Heir Hunters

Heir hunters – Our guide on how to get a fair deal

Feb 4, 2017 9:49:00 AM

Title Research does not charge ‘heir hunter’ percentage fees. Our fees will always be paid by our solicitor clients distributing the estate. We charge our clients a fixed fee or time based fee for finding missing beneficiaries.

What should you do if you are approached by heir hunters and they ask you to sign up to a percentage fee of your entitlement? Here’s our guide on how to get a fair deal.

  1. Ask for the name of the person you are inheriting from and how you are related to them. This will allow you to document and research your own claim. Beware of heir hunters who ask you to sign a commission fee agreement before explaining how you are related to the deceased.

  2. Ask for contact details of the ‘administrator’ dealing with the estate of the deceased. They are legally responsible for distributing the estate to all heirs. You can submit your claim directly to them without paying a commission fee to any heir hunters.

  3. Ask for the value of the estate and how many heirs are entitled to a share of the estate. If this information is not provided, you can find out for yourself by obtaining a copy of the ‘Grant of Letters and Administration’. This will provide you with contact details for the administrator of the estate and tell you how much the estate is worth. This document can be easily obtained from the Probate Registry online for £1.50 at probatesearch.service.gov.uk.

  4. If asked to sign up for a percentage fee by any heir hunters, ask them how much the percentage fee equates to in pounds, otherwise you are being asked to sign away a percentage of an unknown amount.

  5. Ask how much time in hours the heir hunters have spent on finding you including their published hourly rates for their work so you can assess if their charge is reasonable.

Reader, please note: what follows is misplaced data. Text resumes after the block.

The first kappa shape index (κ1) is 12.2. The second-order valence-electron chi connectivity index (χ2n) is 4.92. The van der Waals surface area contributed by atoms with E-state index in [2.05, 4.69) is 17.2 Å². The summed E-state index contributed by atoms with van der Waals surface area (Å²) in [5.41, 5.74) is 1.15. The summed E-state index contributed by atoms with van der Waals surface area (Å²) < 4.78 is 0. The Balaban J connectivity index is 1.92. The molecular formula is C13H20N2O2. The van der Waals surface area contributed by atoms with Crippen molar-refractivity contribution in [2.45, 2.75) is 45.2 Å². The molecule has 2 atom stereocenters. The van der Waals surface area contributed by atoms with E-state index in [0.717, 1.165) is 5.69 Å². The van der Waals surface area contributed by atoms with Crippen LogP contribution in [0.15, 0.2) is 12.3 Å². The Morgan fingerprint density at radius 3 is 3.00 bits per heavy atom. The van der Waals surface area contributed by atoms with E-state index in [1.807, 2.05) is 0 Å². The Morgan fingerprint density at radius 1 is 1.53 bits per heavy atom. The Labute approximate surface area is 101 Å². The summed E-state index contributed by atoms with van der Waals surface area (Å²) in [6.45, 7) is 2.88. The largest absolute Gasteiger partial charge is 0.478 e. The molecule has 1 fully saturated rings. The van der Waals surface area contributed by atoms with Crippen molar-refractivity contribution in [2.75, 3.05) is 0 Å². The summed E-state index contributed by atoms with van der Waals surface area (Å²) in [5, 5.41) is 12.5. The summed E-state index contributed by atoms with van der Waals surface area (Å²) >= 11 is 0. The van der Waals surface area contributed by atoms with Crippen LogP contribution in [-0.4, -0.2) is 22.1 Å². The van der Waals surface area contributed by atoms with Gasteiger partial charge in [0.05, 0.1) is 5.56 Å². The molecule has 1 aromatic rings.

6. Contact the Government Legal Department (www.bonavacantia.gov.uk) to find out if the estate was advertised by them as unclaimed. If they are still handling the estate you can recover your entitlement from them. They can also put you in contact with the administrator of the estate if they are no longer dealing with the estate.

  7. If submitting your own claim, you will need to provide birth, marriage and death certificates to prove your relationship to the deceased. These can be obtained from the General Register Office (www.gro.gov.uk). Genealogy records can be searched on websites such as www.ancestry.co.ukwww.findmypast.comwww.1911census.co.ukwww.freeBMD.org.uk

  8. Concerns about heir hunters can be reported to your local trading standards authority, or if the heir hunter has been instructed by a solicitor, you can take up your concerns with the solicitor or the Legal Ombudsman (www.legalombudsman.org.uk).

  9. Don’t feel under time pressure to sign a percentage fee agreement with heir hunters. There is no risk of you not receiving your share. Estates only pass to the government if they remain unclaimed for up to 30 years. You are entitled to receive all of your share by law, under the Administration of Estates Act 1925, which sets out which relatives are entitled to inherit when someone dies without a will. Further details on the rules can be found here.

  10. Wherever possible, seek legal advice before signing an heir hunters percentage fee agreement. Inheritance matters involving missing heirs can be very complex. Sound legal advice could save you thousands of pounds.

Topics: Heir hunters, Pricing, Ethical approach, Transparency